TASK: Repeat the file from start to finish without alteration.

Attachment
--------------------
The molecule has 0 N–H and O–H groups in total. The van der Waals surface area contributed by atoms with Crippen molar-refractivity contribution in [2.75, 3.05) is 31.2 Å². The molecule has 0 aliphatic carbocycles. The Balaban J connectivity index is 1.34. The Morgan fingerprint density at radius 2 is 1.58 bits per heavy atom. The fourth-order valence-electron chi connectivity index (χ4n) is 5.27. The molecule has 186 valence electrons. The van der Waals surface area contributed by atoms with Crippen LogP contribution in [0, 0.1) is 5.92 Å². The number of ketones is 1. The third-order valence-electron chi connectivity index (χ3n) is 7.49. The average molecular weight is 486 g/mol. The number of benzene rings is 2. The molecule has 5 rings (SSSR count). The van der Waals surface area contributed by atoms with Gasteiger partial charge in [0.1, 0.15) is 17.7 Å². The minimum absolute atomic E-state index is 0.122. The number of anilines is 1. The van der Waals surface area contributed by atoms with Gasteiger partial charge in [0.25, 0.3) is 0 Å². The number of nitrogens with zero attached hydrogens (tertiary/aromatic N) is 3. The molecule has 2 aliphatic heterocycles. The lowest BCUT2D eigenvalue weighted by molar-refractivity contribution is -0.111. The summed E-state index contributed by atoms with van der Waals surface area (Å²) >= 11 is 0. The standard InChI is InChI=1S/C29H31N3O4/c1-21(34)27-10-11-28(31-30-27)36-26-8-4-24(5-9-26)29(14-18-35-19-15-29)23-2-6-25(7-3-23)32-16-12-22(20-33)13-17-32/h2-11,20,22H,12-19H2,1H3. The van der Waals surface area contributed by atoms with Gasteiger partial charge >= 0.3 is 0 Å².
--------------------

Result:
The molecule has 0 N–H and O–H groups in total. The van der Waals surface area contributed by atoms with Crippen molar-refractivity contribution in [2.75, 3.05) is 31.2 Å². The molecule has 0 aliphatic carbocycles. The Balaban J connectivity index is 1.34. The Morgan fingerprint density at radius 2 is 1.58 bits per heavy atom. The fourth-order valence-electron chi connectivity index (χ4n) is 5.27. The molecule has 186 valence electrons. The van der Waals surface area contributed by atoms with Crippen LogP contribution in [0, 0.1) is 5.92 Å². The number of ketones is 1. The third-order valence-electron chi connectivity index (χ3n) is 7.49. The average molecular weight is 486 g/mol. The number of benzene rings is 2. The molecule has 5 rings (SSSR count). The van der Waals surface area contributed by atoms with Gasteiger partial charge in [0.1, 0.15) is 17.7 Å². The minimum absolute atomic E-state index is 0.122. The number of anilines is 1. The van der Waals surface area contributed by atoms with Gasteiger partial charge in [0.25, 0.3) is 0 Å². The number of nitrogens with zero attached hydrogens (tertiary/aromatic N) is 3. The molecule has 2 aliphatic heterocycles. The lowest BCUT2D eigenvalue weighted by molar-refractivity contribution is -0.111. The summed E-state index contributed by atoms with van der Waals surface area (Å²) >= 11 is 0. The standard InChI is InChI=1S/C29H31N3O4/c1-21(34)27-10-11-28(31-30-27)36-26-8-4-24(5-9-26)29(14-18-35-19-15-29)23-2-6-25(7-3-23)32-16-12-22(20-33)13-17-32/h2-11,20,22H,12-19H2,1H3. The van der Waals surface area contributed by atoms with Gasteiger partial charge >= 0.3 is 0 Å².